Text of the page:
‘More Brains’ Benefit Virginia-Class
Submarine-Building Team Arrangement
The Virginia is the Navy’s first post-Cold War class of nuclear-powered
attack submarine (SSN). Armed with
Mk48 torpedoes and Tomahawk
cruise missiles, the Virginia class provides the fleet with improved ability
to gain access and remain undetected, and better intelligence collection,
surveillance, reconnaissance and
The Virginia class is built under a
1997 teaming arrangement between
Electric Boat, Groton, Conn., and
Northrop Grumman Shipbuilding,
Newport News, Va. Construction
contracts are divided 50-50 between
the two shipbuilders. The Navy
plans to procure 30 boats with the
$92 billion program. Five SSNs
have been commissioned; 13 more
are under construction or contract.
Design began in the early 1990s,
with prototyping beginning in 1996.
Construction on the first four boats
(Block I) began in 1998. The lead
boat, Virginia, was launched in 2003
and commissioned in October 2004.
Construction of the six boats of
Block II began in January 2004. In
December 2008, the shipbuilders
were awarded a $14 billion contract
for construction of the eight boats of
Block III. Production will increase to
two boats per year in 2011.
WHO’S IN CHARGE
Becky Stewart, Northrop Grumman
Shipbuilding’s vice president for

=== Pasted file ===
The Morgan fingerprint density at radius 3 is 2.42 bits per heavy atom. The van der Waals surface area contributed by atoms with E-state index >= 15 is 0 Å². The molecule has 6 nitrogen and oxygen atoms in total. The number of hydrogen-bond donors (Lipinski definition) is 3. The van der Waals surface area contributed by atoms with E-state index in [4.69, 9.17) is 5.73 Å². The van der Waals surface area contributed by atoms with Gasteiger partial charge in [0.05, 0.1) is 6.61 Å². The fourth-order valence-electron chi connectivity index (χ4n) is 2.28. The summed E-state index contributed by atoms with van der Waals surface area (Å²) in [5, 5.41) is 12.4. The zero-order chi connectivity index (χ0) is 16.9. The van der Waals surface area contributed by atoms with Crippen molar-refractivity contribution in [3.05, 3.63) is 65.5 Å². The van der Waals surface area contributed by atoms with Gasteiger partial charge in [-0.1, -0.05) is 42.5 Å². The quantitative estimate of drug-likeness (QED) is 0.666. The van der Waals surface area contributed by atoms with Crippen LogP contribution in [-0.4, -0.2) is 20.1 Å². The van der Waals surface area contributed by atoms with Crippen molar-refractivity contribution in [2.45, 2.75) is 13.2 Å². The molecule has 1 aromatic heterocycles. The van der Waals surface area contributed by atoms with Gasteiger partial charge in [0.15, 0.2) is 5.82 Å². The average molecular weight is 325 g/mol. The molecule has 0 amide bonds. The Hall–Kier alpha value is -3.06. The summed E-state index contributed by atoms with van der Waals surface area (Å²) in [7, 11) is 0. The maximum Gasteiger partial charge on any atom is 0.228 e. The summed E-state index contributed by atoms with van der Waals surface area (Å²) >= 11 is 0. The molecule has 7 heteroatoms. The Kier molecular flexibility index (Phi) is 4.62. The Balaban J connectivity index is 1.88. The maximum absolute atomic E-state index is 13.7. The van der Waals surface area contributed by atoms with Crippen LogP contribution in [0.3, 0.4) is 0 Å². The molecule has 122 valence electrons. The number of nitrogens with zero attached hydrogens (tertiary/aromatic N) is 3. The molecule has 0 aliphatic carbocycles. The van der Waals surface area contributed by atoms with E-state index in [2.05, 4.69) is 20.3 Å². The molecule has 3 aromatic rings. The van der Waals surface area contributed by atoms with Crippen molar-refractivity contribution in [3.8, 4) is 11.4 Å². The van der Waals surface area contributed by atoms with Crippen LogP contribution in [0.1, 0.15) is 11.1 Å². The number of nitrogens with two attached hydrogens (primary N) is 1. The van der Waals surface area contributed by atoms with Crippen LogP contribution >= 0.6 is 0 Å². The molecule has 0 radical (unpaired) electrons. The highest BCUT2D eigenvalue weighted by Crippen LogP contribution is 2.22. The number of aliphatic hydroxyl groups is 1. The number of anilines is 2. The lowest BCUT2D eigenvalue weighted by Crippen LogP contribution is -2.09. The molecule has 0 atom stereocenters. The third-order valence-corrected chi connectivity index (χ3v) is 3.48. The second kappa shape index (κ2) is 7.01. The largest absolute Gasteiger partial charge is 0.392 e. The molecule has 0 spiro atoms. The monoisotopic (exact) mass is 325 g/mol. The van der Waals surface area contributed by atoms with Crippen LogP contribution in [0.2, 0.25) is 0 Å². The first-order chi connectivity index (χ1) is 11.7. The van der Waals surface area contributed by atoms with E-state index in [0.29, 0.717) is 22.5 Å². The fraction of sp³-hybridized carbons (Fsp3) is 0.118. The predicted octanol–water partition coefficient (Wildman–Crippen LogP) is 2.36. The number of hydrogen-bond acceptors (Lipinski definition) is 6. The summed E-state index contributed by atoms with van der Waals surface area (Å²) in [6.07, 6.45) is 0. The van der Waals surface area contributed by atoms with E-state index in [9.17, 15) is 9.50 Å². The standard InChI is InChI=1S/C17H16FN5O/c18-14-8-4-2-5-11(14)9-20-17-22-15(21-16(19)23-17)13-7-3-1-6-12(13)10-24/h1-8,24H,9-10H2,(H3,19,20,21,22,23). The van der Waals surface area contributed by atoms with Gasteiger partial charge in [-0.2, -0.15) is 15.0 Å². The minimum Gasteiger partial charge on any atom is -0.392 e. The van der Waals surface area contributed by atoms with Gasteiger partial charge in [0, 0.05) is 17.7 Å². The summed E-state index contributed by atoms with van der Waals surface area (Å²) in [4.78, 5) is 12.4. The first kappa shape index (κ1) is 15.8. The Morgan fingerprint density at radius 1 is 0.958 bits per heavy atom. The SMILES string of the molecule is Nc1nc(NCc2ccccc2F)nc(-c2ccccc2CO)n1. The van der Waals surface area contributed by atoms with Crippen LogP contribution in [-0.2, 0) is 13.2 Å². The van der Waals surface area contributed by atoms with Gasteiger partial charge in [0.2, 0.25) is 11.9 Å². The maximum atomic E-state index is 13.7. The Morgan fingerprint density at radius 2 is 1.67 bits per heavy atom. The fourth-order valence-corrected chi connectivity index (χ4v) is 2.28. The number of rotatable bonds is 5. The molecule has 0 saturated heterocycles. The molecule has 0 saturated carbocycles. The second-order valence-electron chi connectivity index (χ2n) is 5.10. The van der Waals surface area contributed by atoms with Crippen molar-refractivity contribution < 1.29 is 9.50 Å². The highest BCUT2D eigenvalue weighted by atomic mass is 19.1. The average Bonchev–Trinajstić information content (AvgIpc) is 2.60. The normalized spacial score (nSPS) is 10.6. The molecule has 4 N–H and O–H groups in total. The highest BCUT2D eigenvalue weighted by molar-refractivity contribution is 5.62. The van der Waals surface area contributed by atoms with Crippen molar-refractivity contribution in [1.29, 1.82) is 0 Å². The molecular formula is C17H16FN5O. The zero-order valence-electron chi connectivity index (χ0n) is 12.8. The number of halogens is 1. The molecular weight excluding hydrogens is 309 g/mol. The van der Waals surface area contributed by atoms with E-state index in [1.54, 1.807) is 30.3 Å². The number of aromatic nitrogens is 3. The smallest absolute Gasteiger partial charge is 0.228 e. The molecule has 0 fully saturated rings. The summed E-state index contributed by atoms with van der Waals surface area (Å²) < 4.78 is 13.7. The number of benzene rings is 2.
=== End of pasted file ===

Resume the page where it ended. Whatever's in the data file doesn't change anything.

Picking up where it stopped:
Submarines and Fleet Support, has
served for 27 years with increasing
responsibility throughout her career.
We — Northrop Grumman, Electric Boat and the Navy — have been
very successful in finding ways to cut costs out of the Virginia-class
program. With the proposal and negotiations for Block III, we were able to
meet the [chief of naval operation’s] goal of building two submarines per
year at a cost of $2 billion apiece in fiscal 2005 dollars. We are able to do
that because of investment in facilities; schedule acceleration; labor efficiencies through new or improved tools and equipment, and process
improvements; and producibility improvements.
For instance, we upgraded our modular outfitting facility with services
to be able to keep a ship in one of our delivery ways longer before it went
out of the building. That cut about 125,000 man hours out of the construction from one ship to the next.
Our goal is to get to a 60-month [production] schedule in 2012. That will
take a significant amount of cost out of the ships. Schedule acceleration is
one aspect that we have to keep our eye on. We’re doing that by accelerating each subsequent ship so that we don’t have to take a giant step to get to
the 60-month goal. We’re tracking to that very nicely right now. We have to
be ready to ramp up production to two per year seamlessly, and we’ve been
working for the last 18 months developing our plans to do just that.
The Electric Boat/Northrop Grumman team has good working relationships at every level. Part of the wisdom of this teaming agreement is that we
share profit. It incentivizes us both to do [our] best so we can improve our
profitability. We also generate cost reduction ideas that Electric Boat might
not have come up with and vice versa. The Navy is certainly getting
the benefit of a lot more brains than they could have otherwise.